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Five Takeaways: Robert Woods Shows Versatility in Victory over Seahawks 

Though the team faced some adversity with injuries, Los Angeles was able to come away with a 33-31 victory in Seattle — the franchise's third win at CenturyLink Field in the last four years.

Here are five takeaways from the Rams' fifth victory of the season.



When wide receivers Brandin Cooks and Cooper Kupp had to exit Sunday's game due to injury, Los Angeles called on Josh Reynolds and KhaDarel Hodge to replace them on the field.

But the Rams also had wideout Robert Woods shift from his regular spot on the unit to Kupp's role, which is more of a slot receiver. In doing so, Woods had 90 yards from scrimmage on four touches in the second half — finishing with a total of five receptions for 92 yards, and two carries for 53 yards.

Woods also fair caught a punt for L.A., since Kupp had been taking care of those duties as well.

Head coach Sean McVay said Woods being able to shift seamlessly into a different role on gameday is a fairly unique ability.

"Yeah, I think so, just because of the amount of different things and information that they have to process and things they have to understand being at those different spots. I think that's a credit to the way that these guys approach the game. They don't want to just know what their role is. They want to understand the entirety of, 'What are we trying to get done here? What are the different route combinations? What are the different blocking schemes?' That's a credit to really just having smart, conscientious players."

McVay added Woods earned a game ball for his performance.


After Sunday's game the Rams have sacked Seahawks quarterback Russell Wilson 51 times — and 8.0 have come courtesy of defensive tackle Aaron Donald.

After L.A. scored its first touchdown of the day, Donald began Seattle's ensuing drive by beating left guard J.R. Sweezy with an inside swim move, enveloping Wilson for a seven-yard loss. Wilson barely had time to set up to pass after faking a handoff to running back Chris Carson from a shotgun formation.

Donald now has 3.0 sacks on the season, having recorded a QB takedown in consecutive weeks. And now 8.0 of Donald's 42.0 sacks have come at Wilson's expense.



Defensive coordinator Wade Phillips has been taking advantage of lineman Ndamukong Suh's versatility to get pressure on quarterbacks — and it's been working.

Suh recorded a sack in his third consecutive game on Sunday, and all of them have come from Suh lining up at left defensive end.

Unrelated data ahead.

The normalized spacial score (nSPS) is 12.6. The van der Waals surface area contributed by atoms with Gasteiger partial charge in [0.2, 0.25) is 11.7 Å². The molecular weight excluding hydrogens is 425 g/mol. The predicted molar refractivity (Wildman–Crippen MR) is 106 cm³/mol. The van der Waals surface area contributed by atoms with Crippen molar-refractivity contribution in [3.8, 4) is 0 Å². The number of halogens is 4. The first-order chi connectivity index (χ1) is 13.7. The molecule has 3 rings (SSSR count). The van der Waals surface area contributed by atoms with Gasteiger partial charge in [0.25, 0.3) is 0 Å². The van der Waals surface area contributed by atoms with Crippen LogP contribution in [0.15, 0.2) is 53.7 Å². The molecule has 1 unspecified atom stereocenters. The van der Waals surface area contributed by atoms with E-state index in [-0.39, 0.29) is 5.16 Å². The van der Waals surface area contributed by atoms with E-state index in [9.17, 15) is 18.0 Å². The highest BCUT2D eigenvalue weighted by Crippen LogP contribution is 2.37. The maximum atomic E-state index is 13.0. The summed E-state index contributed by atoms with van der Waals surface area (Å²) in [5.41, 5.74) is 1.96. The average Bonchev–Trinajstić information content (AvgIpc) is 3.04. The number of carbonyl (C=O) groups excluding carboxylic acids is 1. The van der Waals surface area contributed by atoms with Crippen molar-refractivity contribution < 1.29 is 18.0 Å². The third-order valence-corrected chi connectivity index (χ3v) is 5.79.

In Sunday's victory, Suh actually got to Wilson twice, but one of his sacks was wiped away from an illegal contact penalty.

On the one that counted, Suh lined up outside the tight end on the defense's left and offense's right. With fellow D-lineman Michael Brockers lined up with an inside shade on the right tackle, the Seahawks chose to have both the right guard and right tackle block No. 90. That left tight end Nick Vannett to block Suh in a one-on-one situation. Suh is listed at just over 50 pounds heavier than Vannett, and used it to muscle his way into the backfield to bring down Wilson for his third sack of the year.

With Suh continuing to show he can be effective from left defensive end, he's likely to continue lining up out there as the season continues.



Quarterback Jared Goff has thrown for at least 300 yards nine times in his young career.

The Rams have won all nine games.

It's happened in each of the last four weeks, as Goff threw for 321 yards in Sunday's victory over the Seahawks. The Cal product previously threw for 465 yards against the Vikings, and 354 yards against the Chargers and Cardinals.

Through give weeks, Goff leads the NFL with 1,727 yards passing. He's No. 2 in completion rate (72.3 percent), No. 2 in yards per attempt (10.4), No. 2 in passer rating (119.7), and tied for No. 3 with 12 touchdown passes.

Goff is currently on pace to throw for 5,526 yards this year. That would set an NFL record, and would make him only the sixth quarterback in league history to throw for over 5,000 yards.

Clearly, there's a long way to go.


Los Angeles surrendered 190 yards on the ground on 32 carries in Sunday's game, Seattle averaging 5.9 yards per carry. Running back Chris Carson finished with 19 carries for 116 yards, and Mike Davis ran it 12 times for 68 yards with a touchdown.

The Seahawks were able to gash the Rams' defense at various points with significant plays, but two third-down runs were killer. On 3rd-and-3 from the Seattle 32 early in the third quarter, Davis ran it up the middle for a 37-yard gain. And later in the same period, Carson ran up the middle for a 21-yard gain on 3rd-and-1 from the Seattle 45.

So, what gives? McVay said the team "needs to address some different things, and there's a reason why each one of those runs popped out.

"What we're encouraged about as you watch it as a staff are they're very fixable things, when you just look at whether it's losing some gap integrity, playing around a block," McVay continued. "Then, you've also got to give those guys some credit. But, there was the one third-down run that popped out where we were in a different front and those are things that are great for us as coaches to look at ourselves and say, 'Alright, what can we do to potentially to avoid this in a situation where they're checking to some of these runs based on a defensive structure.' and you get a chance to learn from it.

"But, I think our players will respond the right way. Really, for us as coaches, that's the beauty of this is being able to look at the film, correct and you move forward."

And it's always better to correct after a win than a loss.

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